NYCHA Stops Discriminating Against New Yorkers With Criminal Records


A few months after he got out of prison, Darnell Smith found himself hiding in the closet of his family’s apartment.

Because he had a criminal record, he was barred from living with his wife and sons in the St. Nicholas Houses in Harlem, and the New York City Housing Authority would send workers to check if he was there. They would knock on the door, hold up a photo of him, and search the apartment. If the workers found him, the whole family could be evicted. When NYCHA showed up, Smith would jump in the closet and try not to make a sound.

“I was living like I was on the run,” Smith recalls. “The feeling that if I get caught there, my wife will lose her apartment, that she’s taking that risk for me — that weighed so heavy on my heart.”

Coming back from prison is especially hard for New Yorkers who rely upon public housing, who often have nowhere else to go. Most New Yorkers with felony or misdemeanor convictions are banned from public housing for two to six years, while some who committed crimes on NYCHA property are permanently excluded. Some former NYCHA residents end up in homeless shelters; others, like Smith, are “ghost tenants,” living in public housing unofficially.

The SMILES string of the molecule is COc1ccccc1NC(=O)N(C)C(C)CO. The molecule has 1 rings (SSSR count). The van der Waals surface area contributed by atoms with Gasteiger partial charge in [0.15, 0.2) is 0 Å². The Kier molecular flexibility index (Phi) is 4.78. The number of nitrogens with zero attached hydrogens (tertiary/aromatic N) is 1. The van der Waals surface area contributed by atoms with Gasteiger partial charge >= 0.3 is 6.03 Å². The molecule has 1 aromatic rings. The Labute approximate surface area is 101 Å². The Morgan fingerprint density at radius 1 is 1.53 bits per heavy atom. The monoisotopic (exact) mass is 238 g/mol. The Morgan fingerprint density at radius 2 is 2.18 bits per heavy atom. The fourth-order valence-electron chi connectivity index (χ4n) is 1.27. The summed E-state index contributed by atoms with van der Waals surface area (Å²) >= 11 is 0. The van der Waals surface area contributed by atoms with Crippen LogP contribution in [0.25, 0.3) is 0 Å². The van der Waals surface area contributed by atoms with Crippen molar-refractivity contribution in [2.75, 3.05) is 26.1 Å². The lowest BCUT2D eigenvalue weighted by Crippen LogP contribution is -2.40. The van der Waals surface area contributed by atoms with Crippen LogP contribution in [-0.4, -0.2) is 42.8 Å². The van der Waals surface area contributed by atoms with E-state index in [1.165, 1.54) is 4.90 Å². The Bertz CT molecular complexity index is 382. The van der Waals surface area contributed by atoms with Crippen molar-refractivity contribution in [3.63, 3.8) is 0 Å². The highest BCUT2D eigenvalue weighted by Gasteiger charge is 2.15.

Pushed by activists and federal housing officials, NYCHA agreed to relax the bans in 2013 to start a pilot program letting people with convictions move back in with their families. Participants get case management, job training, and other support, and if they don’t get in trouble, they can be added to their apartment’s lease after two years.

Ninety-one people have joined the program since 2013, of whom none has been convicted of a new crime or gone back to prison, according to the Vera Institute, one of the nonprofits running the program. While four participants have been arrested and four others violated parole, that’s still a massive improvement from typical recidivism levels: In New York State, four in ten people who get out of prison will return for a new conviction within three years, the Pew Charitable Trusts reported in 2011.